89. A number of estimates were made of how much water would be needed to produce enough food to give everyone in the world a healthy diet. The estimates ranged between a 50 to 100 per cent increase in water for food production over 30 years. The bulk of the increase in food production will need to come from irrigated land. Some of the estimates found that by 2025, it would require virtually all the economically accessible water in the world to meet the needs of agriculture, industry and households, and maintain adequate lake levels and flows in rivers. If more water is needed, more expensive projects such as high cost dams and diversions to bring water from sources far away from the area will be required.

90. As water becomes more scarce, municipalities and industries will be able to outbid most farmers, and this will push up the cost of water. If cost of water is passed on to consumer, food prices will go up. If farmers have to absorb the increased cost, poorer farmers growing relatively low value products could be forced out of business. While in the long run the use of pricing as a tool for allocating water resources is effective, the implementation of pricing policies need to take into account the possible economic and social impacts on the peri-urban and rural poor.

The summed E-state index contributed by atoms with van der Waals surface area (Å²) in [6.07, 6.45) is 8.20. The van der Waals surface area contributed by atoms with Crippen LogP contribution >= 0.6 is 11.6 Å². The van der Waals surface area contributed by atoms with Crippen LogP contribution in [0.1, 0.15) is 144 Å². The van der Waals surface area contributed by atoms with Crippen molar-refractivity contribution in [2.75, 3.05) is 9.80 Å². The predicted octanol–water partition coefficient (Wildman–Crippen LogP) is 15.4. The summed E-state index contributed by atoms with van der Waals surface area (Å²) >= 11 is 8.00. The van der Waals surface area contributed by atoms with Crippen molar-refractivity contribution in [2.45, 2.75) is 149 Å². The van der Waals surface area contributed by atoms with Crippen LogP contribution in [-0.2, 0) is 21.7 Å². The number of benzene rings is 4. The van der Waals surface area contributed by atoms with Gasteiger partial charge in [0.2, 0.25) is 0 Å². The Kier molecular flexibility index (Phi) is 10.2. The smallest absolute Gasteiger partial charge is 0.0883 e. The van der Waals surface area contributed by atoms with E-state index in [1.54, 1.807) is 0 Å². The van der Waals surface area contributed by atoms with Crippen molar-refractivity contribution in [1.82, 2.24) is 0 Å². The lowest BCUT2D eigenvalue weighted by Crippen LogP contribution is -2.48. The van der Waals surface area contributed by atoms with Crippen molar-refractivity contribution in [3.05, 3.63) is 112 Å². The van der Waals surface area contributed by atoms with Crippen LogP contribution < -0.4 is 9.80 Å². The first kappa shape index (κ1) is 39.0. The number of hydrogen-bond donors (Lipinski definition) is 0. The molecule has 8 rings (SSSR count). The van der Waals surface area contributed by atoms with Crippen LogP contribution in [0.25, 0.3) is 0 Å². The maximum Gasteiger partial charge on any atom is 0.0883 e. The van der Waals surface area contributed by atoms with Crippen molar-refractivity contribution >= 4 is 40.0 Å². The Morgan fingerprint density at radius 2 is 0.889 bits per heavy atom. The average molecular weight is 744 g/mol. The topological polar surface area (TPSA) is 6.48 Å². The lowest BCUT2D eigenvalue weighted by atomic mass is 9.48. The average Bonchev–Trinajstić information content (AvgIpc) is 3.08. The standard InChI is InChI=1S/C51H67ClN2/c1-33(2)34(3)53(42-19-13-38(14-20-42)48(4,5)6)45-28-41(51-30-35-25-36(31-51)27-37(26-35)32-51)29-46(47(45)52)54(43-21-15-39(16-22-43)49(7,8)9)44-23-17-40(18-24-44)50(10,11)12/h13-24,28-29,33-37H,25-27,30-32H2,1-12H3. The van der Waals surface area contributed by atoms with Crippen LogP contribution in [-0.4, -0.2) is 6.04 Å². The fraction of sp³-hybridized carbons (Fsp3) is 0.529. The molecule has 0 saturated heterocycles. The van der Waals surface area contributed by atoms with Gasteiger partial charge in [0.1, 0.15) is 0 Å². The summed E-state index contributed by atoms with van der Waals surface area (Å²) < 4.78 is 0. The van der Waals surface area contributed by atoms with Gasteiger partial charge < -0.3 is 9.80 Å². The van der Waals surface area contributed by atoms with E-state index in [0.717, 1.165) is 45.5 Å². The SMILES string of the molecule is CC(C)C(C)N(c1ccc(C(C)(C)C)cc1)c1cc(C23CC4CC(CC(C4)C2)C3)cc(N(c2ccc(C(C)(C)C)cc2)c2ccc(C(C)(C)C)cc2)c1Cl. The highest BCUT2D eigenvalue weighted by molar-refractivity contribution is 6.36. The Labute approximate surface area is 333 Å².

91. As food production is closely linked to the quality of land, the proper management of irrigation is essential in order to prevent land degradation such as salinization and waterlogging. The installation of adequate drainage, while protecting this natural capital, is likely to raise the cost of irrigation.

2. Water supply and sanitation and health

92. The regions most vulnerable to domestic water shortages include those that presently have poor access to water, and have rapid population growth, uncontrolled urbanization, financial problems and which lack of a skilled work force. Even if the world maintained the pace of the 1990s in water supply development, it would not be enough to ensure that everyone had access to safe drinking water by 2025. The challenge is particularly critical in Africa. Sanitation development is even more difficult to achieve. If everyone is to have sanitation facilities by 2025, this means providing services for more than 5 billion people in 30 years.